I discovered that Bram Stoker carried out thorough research before writing Dracula, although he never set foot in the foreign lands he so accurately described in the novel. Instead, he made good use of stories told by my great-grandfather, Bram’s younger brother George, set in the rugged mountains of Eastern Europe where George served in the Red Crescent (originally the Ottoman equivalent to the Red Cross), as well as his own extensive research in the British Museum library. Similarly, in order for Bram’s characters in Whitby to use just a few words of the correct local dialect, Bram compiled for himself an entire dictionary of Yorkshire dialect during his visits to the area.

Sir William Thornley Stoker, Bram’s oldest brother, also contributed to his notes with diagrams and explanations of brain surgery which Bram used to describe Renfield’s medical condition following the severe head and brain injuries inflicted on the character by Dracula.

Ian and I have discussed for hours which of Bram’s notes could have been made for his own inspiration only, necessary for his writing process, but deemed at some point to be unnecessary for the finished book. As notes transformed to novel, certain characters and concepts faded away, digested by the story, hidden to the reader, while still flowing through Bram’s mind. Holes left in the story, intentional or not, have fuelled many debates since the story was first published in 1897.

For example, Inspector Cotford, as originally outlined by Bram, was especially interesting to me, since he does not exist in the published version of Dracula. It seems that the original editor cut him out entirely. Knowing Bram’s degree of meticulous attention to detail, it made no sense to me that police weren’t present in London to investigate a string of corpses. From my background in local search and rescue, I viewed Cotford himself as a missing person, one I was delighted to find: for Ian and I gave him a prominent role in our story: Dracula: The Un-Dead.

I am proud to have Bram Stoker as a relative, as well as many other Stokers, past and present, who have strived to their purpose, and have left high marks in their various pursuits, their professions, military service, sporting endeavours and charity work. In reality, Bram is but one of many Stokers to be admired, and as much as we share characteristics, we also share the family motto, ‘whatever is true and honourable’.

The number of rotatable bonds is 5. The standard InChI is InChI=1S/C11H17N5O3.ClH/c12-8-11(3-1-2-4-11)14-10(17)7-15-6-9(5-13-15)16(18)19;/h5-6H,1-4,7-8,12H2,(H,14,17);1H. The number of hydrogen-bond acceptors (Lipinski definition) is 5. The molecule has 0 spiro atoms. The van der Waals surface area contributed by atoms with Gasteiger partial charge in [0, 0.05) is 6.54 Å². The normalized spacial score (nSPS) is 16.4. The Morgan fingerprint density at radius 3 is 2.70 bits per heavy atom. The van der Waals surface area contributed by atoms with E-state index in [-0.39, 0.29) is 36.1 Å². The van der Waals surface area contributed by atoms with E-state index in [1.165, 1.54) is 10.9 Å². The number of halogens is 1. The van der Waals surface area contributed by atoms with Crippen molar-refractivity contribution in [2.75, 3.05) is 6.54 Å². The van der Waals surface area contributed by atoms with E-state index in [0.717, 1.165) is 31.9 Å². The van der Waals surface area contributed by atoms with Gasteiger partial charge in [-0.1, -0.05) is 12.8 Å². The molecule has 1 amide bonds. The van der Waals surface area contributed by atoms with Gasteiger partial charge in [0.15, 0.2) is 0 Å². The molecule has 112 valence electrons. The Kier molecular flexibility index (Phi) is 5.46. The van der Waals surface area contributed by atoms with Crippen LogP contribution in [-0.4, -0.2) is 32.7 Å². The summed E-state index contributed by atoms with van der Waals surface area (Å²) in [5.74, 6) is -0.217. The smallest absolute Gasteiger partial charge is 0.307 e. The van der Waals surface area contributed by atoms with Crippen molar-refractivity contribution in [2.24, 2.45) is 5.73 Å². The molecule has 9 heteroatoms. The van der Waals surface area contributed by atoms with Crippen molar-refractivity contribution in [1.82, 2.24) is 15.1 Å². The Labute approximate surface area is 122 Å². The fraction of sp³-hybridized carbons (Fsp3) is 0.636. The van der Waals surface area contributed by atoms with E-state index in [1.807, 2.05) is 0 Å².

When I introduce myself, someone is likely to ask casually, ‘Any relation to Bram Stoker?’ Until now there has usually been surprise when I answer, yes. Perhaps now, with the publication of the authorized sequel to the original, that will no longer be the case.

But Dracula: The Un-Dead, is more than just a sequel. It is a love letter and thank you to of the millions of fans of Dracula and Bram Stoker around the world, and in it we merge the vampire mythology of my ancestor’s time into those aspects of the genre that are commonly accepted now, all the while attempting to stay true to the historical detail of the time period. I am very honoured to have had the support of my extended Stoker family in resurrecting the historical connection between Dracula and a modernday Stoker, and I think that Bram would be proud that a family member has taken the initiative.

I hope you will greatly enjoy the classic and beloved original novel, and that your curiosity will be sufficiently piqued to read our authorized sequel.


Authors Note (#ulink_fdf73c7a-ec7c-5299-bb87-4b35b8d461a9)

How these papers have been placed in sequence will be made clear in the reading of them. All needless matters have been eliminated, so that a history almost at variance with the possibilities of latter-day belief may stand forth as simple fact. There is throughout no statement of past events wherein memory may err, for all the records chosen are exactly contemporary, given from the standpoints and within the range of knowledge of those who made them.

Chapter I (#ulink_c8da88dd-282b-5c8e-8192-27a58472e093)


(Kept in shorthand)

3 May. Bistritz.—Left Munich at 8.35 p.m. on 1st May, arriving at Vienna early next morning; should have arrived at 6.46, but train was an hour late. Buda-Pesth seems a wonderful place, from the glimpse which I got of it from the train and the little I could walk through the streets. I feared to go very far from the station, as we had arrived late and would start as near the correct time as possible. The impression I had was that we were leaving the West and entering the East; the most Western of splendid bridges over the Danube, which is here of noble width and depth, took us among the traditions of Turkish rule.